Mon 21st – Sat 26th August 2017


Jacob Pagano

at 14:30 on 24th Aug 2017



‘Pronoun’ takes one of the most polemical and important issues of our time—gender, and gender transitioning—by presenting a heterosexual teenage couple with a female partner (formerly Izzy, now Dean) who wants to become male. In the early parts of the play, before her transition, Dean tells us “I woke up and the mirror was just there…I realized I had never really looked.” Her partner, Josh, becomes enraged with her, and the crux of the play revolves around his trying to convince Dean to remain female and come on a trip with him to Thailand.

‘Pronoun’ has a unique set-design. Surrounding the stage is wooden scaffolding, around which stand the other characters—the protagonists’ parents, the nurses, Dean’s friends—who often repeat important character lines or chant crucial (and often harmful) words. They act like a sort of choir, and, through their frequent interjections, heighten the tension in Dean and Josh’s relationship.

For me, the show is most effective when we watch several nurses describe, in highly bureaucratic and didactic voices, the possible side effects of hormone treatment. It is in these moments that the cast actually shows and performs, rather than simply tells or reports on, the harrowing challenges that people who are transitioning genders must face. When the nurses repeat, “Increased muscle mass, higher rate of body hair growth, fat distribution” before Izzy, we properly feel immersed in an NHS nightmare.

Unfortunately, these parts only constitute patches in a performance that frequently falls back on dialogue in which the cast restates hackneyed clichés and gender stereotypes. One recurring example of this are Izzy’s parents, who say things like, “Oh, she’ll outgrow it dear,” or “It’s only a rebel without a cause phase.” It is true that parents might in fact say such things, and refer to gender identity as an “incident,” but Pronoun seems lazily mimetic. It simply cherry-picks from the tropes we associate with gender and offers them as dialogue for rather two-dimensional characters.

There is potential in ‘Pronoun’, and surely the script can be reworked. But what the play truly needs is both greater accuracy and heightened creativity. Perhaps its directors could start by listening not to the headlines, but to the stories of those transitioning. For surely their language will surely bring us closer to an experience that we must learn to understand.


Amaris Proctor

at 13:00 on 27th Aug 2017



This play which investigates the uncertainty and turbulence involved in being young and transgendered felt a bit stuck in adolescence itself. The significance of its subject matter deserves a more nuanced treatment than the threadbare collection of stock tropes played out here.

It is difficult to determine whether it is the acting of the unnecessarily large and clunky cast or the writing which makes the dialogue come across as so stilted. The inaptitude of the fake crying and scenes of physical violence particularly are hard to stomach. The shoddy acting means scenes meant to have emotional gravity become stroppy and bathetic. It is near impossible to invest in some of the more far fetched subplots needlessly included in the production, such as the marriage of a couple of sixteen year olds, which is so ludicrous and far-removed from the experience of the vast majority of western teenagers. What’s worse is that the mawkishly dime-store lines are trotted out in a endless loop of repetitive dialogue, in a play which seems to stretch its material thin. This is all threaded together by artlessly fumbling exposition.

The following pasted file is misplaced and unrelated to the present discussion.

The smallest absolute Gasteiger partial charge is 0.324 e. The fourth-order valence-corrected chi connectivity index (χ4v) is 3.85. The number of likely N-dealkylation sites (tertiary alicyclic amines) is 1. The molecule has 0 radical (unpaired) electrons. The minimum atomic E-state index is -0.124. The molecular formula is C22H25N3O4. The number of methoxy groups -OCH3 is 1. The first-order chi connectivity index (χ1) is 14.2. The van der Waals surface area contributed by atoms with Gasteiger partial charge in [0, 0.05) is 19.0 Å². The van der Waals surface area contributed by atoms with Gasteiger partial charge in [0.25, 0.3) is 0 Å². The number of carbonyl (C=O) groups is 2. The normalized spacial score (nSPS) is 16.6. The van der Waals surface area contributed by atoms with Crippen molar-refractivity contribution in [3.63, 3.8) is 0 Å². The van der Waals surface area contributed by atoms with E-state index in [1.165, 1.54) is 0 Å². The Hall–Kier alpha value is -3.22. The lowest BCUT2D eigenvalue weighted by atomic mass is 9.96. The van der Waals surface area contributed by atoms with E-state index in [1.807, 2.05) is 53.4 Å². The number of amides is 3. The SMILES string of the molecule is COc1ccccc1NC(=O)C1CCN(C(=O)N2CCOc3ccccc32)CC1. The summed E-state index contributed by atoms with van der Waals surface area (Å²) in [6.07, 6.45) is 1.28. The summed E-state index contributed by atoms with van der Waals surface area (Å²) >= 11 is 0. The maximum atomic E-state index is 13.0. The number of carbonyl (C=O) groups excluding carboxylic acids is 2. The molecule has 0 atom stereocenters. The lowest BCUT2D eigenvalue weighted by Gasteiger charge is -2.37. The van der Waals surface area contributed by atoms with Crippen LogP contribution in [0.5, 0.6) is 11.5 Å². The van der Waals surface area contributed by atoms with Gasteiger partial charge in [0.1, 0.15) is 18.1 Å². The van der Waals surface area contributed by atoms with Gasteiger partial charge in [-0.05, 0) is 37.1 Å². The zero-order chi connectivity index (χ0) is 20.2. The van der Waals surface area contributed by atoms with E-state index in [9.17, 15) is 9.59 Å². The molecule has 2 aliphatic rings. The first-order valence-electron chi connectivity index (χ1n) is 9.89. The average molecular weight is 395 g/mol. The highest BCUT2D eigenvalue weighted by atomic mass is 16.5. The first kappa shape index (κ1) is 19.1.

That’s not to say the production is completely without merit. Technical aspects of the show add a polished sheen to it, such as the lighting which is dextrously used to create atmosphere. For example, lights are powerfully used to emphasis how the story is a microcosmically grounded cog in a larger narrative about gender and toilets which is happening on an international scale. The soundtrack was also up to scratch, using musical devices to traipse through time with old golden tunes like Bobby Vinton’s ‘My Special Angel’ and the 2014 song ‘Say Something’. Furthermore, while much of the writing comes across as highly laboured, it is peppered with a few jokes and images which capture the snarky spark of teenage angst and rebellion. Allusions to Joan of Arc and jokes about man spreading stood out due to their quality. The climactic speech about tolerance in contrast to acceptance as a stumbling block to progress is markedly interesting, despite how issues with pacing somewhat watered down its force.

While the play has its moments, it is weighed down with a sense of its own message, which is condescendingly on the nose. Its stronger qualities fail to translate into a cohesive piece of theatre with the capacity to move its audience, as the viewer never fully suspends their disbelief.



John May; 25th Aug 2017; 13:53:25

Totally loved the show. A proper love story showing no boundaries, regardless of gender. Moving and entertaining. A MUST SEE SHOW

John May; 26th Aug 2017; 04:14:40

The emphasis of the story is that love has no boundaries. Regardless of gender or sexuality, It's moving, thought provoking, and sometimes emotional (in a happy way) The cast were amazing and the show is extremely enlightening

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